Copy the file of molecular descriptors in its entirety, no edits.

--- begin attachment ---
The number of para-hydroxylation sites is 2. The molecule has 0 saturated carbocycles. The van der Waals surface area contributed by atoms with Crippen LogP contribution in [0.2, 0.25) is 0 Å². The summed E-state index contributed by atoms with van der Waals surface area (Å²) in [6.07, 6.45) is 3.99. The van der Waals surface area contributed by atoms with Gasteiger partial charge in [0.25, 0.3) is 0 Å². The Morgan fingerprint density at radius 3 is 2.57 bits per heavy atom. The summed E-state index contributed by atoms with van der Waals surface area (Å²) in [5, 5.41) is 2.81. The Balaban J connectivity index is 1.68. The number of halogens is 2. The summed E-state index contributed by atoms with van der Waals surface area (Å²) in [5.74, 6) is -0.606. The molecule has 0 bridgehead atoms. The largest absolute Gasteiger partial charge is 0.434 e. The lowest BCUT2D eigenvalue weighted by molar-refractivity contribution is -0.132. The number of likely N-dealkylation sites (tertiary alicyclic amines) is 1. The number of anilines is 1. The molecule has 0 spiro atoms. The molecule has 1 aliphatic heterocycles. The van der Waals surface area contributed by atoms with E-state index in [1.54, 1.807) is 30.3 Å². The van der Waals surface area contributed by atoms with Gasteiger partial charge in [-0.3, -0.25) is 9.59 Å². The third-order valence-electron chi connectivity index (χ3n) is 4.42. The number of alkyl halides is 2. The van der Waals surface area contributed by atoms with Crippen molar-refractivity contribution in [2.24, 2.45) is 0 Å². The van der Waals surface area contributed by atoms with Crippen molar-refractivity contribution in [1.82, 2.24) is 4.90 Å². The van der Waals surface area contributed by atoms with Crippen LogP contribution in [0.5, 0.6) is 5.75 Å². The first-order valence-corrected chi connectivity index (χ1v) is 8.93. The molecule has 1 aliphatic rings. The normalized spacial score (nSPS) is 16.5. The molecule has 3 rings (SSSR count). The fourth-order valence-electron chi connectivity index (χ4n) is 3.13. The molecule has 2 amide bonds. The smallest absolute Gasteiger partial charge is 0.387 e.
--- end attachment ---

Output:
The number of para-hydroxylation sites is 2. The molecule has 0 saturated carbocycles. The van der Waals surface area contributed by atoms with Crippen LogP contribution in [0.2, 0.25) is 0 Å². The summed E-state index contributed by atoms with van der Waals surface area (Å²) in [6.07, 6.45) is 3.99. The van der Waals surface area contributed by atoms with Gasteiger partial charge in [0.25, 0.3) is 0 Å². The Morgan fingerprint density at radius 3 is 2.57 bits per heavy atom. The summed E-state index contributed by atoms with van der Waals surface area (Å²) in [5, 5.41) is 2.81. The Balaban J connectivity index is 1.68. The number of halogens is 2. The summed E-state index contributed by atoms with van der Waals surface area (Å²) in [5.74, 6) is -0.606. The molecule has 0 bridgehead atoms. The largest absolute Gasteiger partial charge is 0.434 e. The lowest BCUT2D eigenvalue weighted by molar-refractivity contribution is -0.132. The number of likely N-dealkylation sites (tertiary alicyclic amines) is 1. The number of anilines is 1. The molecule has 0 spiro atoms. The molecule has 1 aliphatic heterocycles. The van der Waals surface area contributed by atoms with E-state index in [1.54, 1.807) is 30.3 Å². The van der Waals surface area contributed by atoms with Gasteiger partial charge in [-0.3, -0.25) is 9.59 Å². The third-order valence-electron chi connectivity index (χ3n) is 4.42. The number of alkyl halides is 2. The van der Waals surface area contributed by atoms with Crippen molar-refractivity contribution in [2.24, 2.45) is 0 Å². The van der Waals surface area contributed by atoms with Crippen molar-refractivity contribution in [1.82, 2.24) is 4.90 Å². The van der Waals surface area contributed by atoms with Crippen LogP contribution in [0.5, 0.6) is 5.75 Å². The first-order valence-corrected chi connectivity index (χ1v) is 8.93. The molecule has 1 aliphatic rings. The normalized spacial score (nSPS) is 16.5. The molecule has 3 rings (SSSR count). The fourth-order valence-electron chi connectivity index (χ4n) is 3.13. The molecule has 2 amide bonds. The smallest absolute Gasteiger partial charge is 0.387 e.